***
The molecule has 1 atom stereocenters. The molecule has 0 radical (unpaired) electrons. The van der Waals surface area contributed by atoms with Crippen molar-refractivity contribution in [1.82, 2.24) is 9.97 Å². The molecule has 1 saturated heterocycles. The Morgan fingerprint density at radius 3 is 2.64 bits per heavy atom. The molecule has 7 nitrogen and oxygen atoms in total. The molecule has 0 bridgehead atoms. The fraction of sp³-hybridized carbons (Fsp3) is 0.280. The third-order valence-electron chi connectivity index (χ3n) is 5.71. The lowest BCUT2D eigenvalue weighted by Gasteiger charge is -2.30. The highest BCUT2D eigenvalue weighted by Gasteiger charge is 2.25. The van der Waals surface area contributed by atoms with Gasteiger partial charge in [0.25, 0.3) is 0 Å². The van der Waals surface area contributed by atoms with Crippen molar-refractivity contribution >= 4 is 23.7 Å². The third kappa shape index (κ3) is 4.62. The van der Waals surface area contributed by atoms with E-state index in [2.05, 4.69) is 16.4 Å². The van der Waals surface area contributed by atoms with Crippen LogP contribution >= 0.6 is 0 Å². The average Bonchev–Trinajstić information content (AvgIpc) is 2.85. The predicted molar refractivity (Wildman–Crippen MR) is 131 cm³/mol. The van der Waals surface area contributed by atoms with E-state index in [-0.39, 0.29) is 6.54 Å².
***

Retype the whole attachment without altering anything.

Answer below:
The molecule has 1 atom stereocenters. The molecule has 0 radical (unpaired) electrons. The van der Waals surface area contributed by atoms with Crippen molar-refractivity contribution in [1.82, 2.24) is 9.97 Å². The molecule has 1 saturated heterocycles. The Morgan fingerprint density at radius 3 is 2.64 bits per heavy atom. The molecule has 7 nitrogen and oxygen atoms in total. The molecule has 0 bridgehead atoms. The fraction of sp³-hybridized carbons (Fsp3) is 0.280. The third-order valence-electron chi connectivity index (χ3n) is 5.71. The lowest BCUT2D eigenvalue weighted by Gasteiger charge is -2.30. The highest BCUT2D eigenvalue weighted by Gasteiger charge is 2.25. The van der Waals surface area contributed by atoms with Gasteiger partial charge in [0.25, 0.3) is 0 Å². The van der Waals surface area contributed by atoms with Crippen molar-refractivity contribution >= 4 is 23.7 Å². The third kappa shape index (κ3) is 4.62. The van der Waals surface area contributed by atoms with E-state index in [2.05, 4.69) is 16.4 Å². The van der Waals surface area contributed by atoms with Crippen LogP contribution >= 0.6 is 0 Å². The average Bonchev–Trinajstić information content (AvgIpc) is 2.85. The predicted molar refractivity (Wildman–Crippen MR) is 131 cm³/mol. The van der Waals surface area contributed by atoms with E-state index in [-0.39, 0.29) is 6.54 Å².